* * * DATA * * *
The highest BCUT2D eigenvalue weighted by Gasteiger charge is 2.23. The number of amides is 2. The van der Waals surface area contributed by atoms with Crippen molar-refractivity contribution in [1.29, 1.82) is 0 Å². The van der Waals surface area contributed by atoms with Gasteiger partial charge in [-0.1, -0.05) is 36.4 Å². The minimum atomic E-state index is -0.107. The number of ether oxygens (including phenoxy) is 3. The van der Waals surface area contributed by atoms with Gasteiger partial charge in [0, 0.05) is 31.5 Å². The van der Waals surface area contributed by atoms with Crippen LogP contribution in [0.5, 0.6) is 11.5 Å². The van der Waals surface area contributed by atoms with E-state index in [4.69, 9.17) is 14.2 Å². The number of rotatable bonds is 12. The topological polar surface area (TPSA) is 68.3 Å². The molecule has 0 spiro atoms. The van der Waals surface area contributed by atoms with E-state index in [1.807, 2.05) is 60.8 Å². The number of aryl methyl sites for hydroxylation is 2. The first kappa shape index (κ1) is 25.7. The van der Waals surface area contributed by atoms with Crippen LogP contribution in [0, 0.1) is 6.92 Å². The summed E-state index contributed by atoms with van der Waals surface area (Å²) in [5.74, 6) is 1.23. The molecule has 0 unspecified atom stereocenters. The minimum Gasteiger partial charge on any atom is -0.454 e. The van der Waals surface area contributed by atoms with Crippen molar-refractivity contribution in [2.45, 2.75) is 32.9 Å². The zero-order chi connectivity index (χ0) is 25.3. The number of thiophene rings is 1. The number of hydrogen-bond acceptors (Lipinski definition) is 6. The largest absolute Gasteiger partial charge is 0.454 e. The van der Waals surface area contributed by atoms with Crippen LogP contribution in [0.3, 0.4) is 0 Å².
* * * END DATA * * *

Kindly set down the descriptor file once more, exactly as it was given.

The highest BCUT2D eigenvalue weighted by Gasteiger charge is 2.23. The number of amides is 2. The van der Waals surface area contributed by atoms with Crippen molar-refractivity contribution in [1.29, 1.82) is 0 Å². The van der Waals surface area contributed by atoms with Gasteiger partial charge in [-0.1, -0.05) is 36.4 Å². The minimum atomic E-state index is -0.107. The number of ether oxygens (including phenoxy) is 3. The van der Waals surface area contributed by atoms with Gasteiger partial charge in [0, 0.05) is 31.5 Å². The van der Waals surface area contributed by atoms with Crippen LogP contribution in [0.5, 0.6) is 11.5 Å². The van der Waals surface area contributed by atoms with E-state index in [4.69, 9.17) is 14.2 Å². The number of rotatable bonds is 12. The topological polar surface area (TPSA) is 68.3 Å². The molecule has 0 spiro atoms. The van der Waals surface area contributed by atoms with E-state index in [1.807, 2.05) is 60.8 Å². The number of aryl methyl sites for hydroxylation is 2. The first kappa shape index (κ1) is 25.7. The van der Waals surface area contributed by atoms with Crippen LogP contribution in [0, 0.1) is 6.92 Å². The summed E-state index contributed by atoms with van der Waals surface area (Å²) in [5.74, 6) is 1.23. The molecule has 0 unspecified atom stereocenters. The minimum Gasteiger partial charge on any atom is -0.454 e. The van der Waals surface area contributed by atoms with Crippen molar-refractivity contribution in [2.45, 2.75) is 32.9 Å². The zero-order chi connectivity index (χ0) is 25.3. The number of thiophene rings is 1. The number of hydrogen-bond acceptors (Lipinski definition) is 6. The largest absolute Gasteiger partial charge is 0.454 e. The van der Waals surface area contributed by atoms with Crippen LogP contribution in [0.3, 0.4) is 0 Å².